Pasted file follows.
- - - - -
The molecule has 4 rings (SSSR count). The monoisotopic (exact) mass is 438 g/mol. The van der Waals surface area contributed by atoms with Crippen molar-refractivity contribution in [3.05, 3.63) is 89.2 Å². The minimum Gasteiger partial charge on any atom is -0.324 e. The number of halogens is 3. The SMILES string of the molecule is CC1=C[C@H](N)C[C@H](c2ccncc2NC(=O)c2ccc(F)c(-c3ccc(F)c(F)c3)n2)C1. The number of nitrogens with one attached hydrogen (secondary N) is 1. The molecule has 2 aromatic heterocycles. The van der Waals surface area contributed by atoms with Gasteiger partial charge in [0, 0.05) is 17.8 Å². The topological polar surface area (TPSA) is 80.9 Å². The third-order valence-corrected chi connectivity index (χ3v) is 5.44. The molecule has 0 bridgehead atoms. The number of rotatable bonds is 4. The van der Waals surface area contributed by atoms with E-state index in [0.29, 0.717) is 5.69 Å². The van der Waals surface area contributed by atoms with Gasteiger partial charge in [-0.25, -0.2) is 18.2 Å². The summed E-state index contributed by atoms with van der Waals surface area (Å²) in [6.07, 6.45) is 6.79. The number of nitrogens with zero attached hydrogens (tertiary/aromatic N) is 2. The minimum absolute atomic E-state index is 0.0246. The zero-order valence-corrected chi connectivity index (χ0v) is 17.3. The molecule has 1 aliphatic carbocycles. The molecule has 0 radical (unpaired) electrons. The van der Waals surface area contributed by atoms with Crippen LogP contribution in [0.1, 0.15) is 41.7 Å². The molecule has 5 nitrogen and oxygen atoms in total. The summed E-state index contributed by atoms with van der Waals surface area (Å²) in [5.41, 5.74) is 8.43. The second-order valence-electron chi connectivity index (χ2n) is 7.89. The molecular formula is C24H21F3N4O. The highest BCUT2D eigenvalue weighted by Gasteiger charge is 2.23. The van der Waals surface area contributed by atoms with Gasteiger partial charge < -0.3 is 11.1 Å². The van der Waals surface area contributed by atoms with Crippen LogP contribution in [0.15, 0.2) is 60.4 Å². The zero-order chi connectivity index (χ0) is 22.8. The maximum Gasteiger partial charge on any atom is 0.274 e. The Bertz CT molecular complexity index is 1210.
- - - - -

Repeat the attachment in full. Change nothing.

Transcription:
The molecule has 4 rings (SSSR count). The monoisotopic (exact) mass is 438 g/mol. The van der Waals surface area contributed by atoms with Crippen molar-refractivity contribution in [3.05, 3.63) is 89.2 Å². The minimum Gasteiger partial charge on any atom is -0.324 e. The number of halogens is 3. The SMILES string of the molecule is CC1=C[C@H](N)C[C@H](c2ccncc2NC(=O)c2ccc(F)c(-c3ccc(F)c(F)c3)n2)C1. The number of nitrogens with one attached hydrogen (secondary N) is 1. The molecule has 2 aromatic heterocycles. The van der Waals surface area contributed by atoms with Gasteiger partial charge in [0, 0.05) is 17.8 Å². The topological polar surface area (TPSA) is 80.9 Å². The third-order valence-corrected chi connectivity index (χ3v) is 5.44. The molecule has 0 bridgehead atoms. The number of rotatable bonds is 4. The van der Waals surface area contributed by atoms with E-state index in [0.29, 0.717) is 5.69 Å². The van der Waals surface area contributed by atoms with Gasteiger partial charge in [-0.25, -0.2) is 18.2 Å². The summed E-state index contributed by atoms with van der Waals surface area (Å²) in [6.07, 6.45) is 6.79. The number of nitrogens with zero attached hydrogens (tertiary/aromatic N) is 2. The minimum absolute atomic E-state index is 0.0246. The zero-order valence-corrected chi connectivity index (χ0v) is 17.3. The molecule has 1 aliphatic carbocycles. The molecule has 0 radical (unpaired) electrons. The van der Waals surface area contributed by atoms with Crippen LogP contribution in [0.1, 0.15) is 41.7 Å². The molecule has 5 nitrogen and oxygen atoms in total. The summed E-state index contributed by atoms with van der Waals surface area (Å²) in [5.41, 5.74) is 8.43. The second-order valence-electron chi connectivity index (χ2n) is 7.89. The molecular formula is C24H21F3N4O. The highest BCUT2D eigenvalue weighted by Gasteiger charge is 2.23. The van der Waals surface area contributed by atoms with Gasteiger partial charge < -0.3 is 11.1 Å². The van der Waals surface area contributed by atoms with Crippen LogP contribution in [0.15, 0.2) is 60.4 Å². The zero-order chi connectivity index (χ0) is 22.8. The maximum Gasteiger partial charge on any atom is 0.274 e. The Bertz CT molecular complexity index is 1210.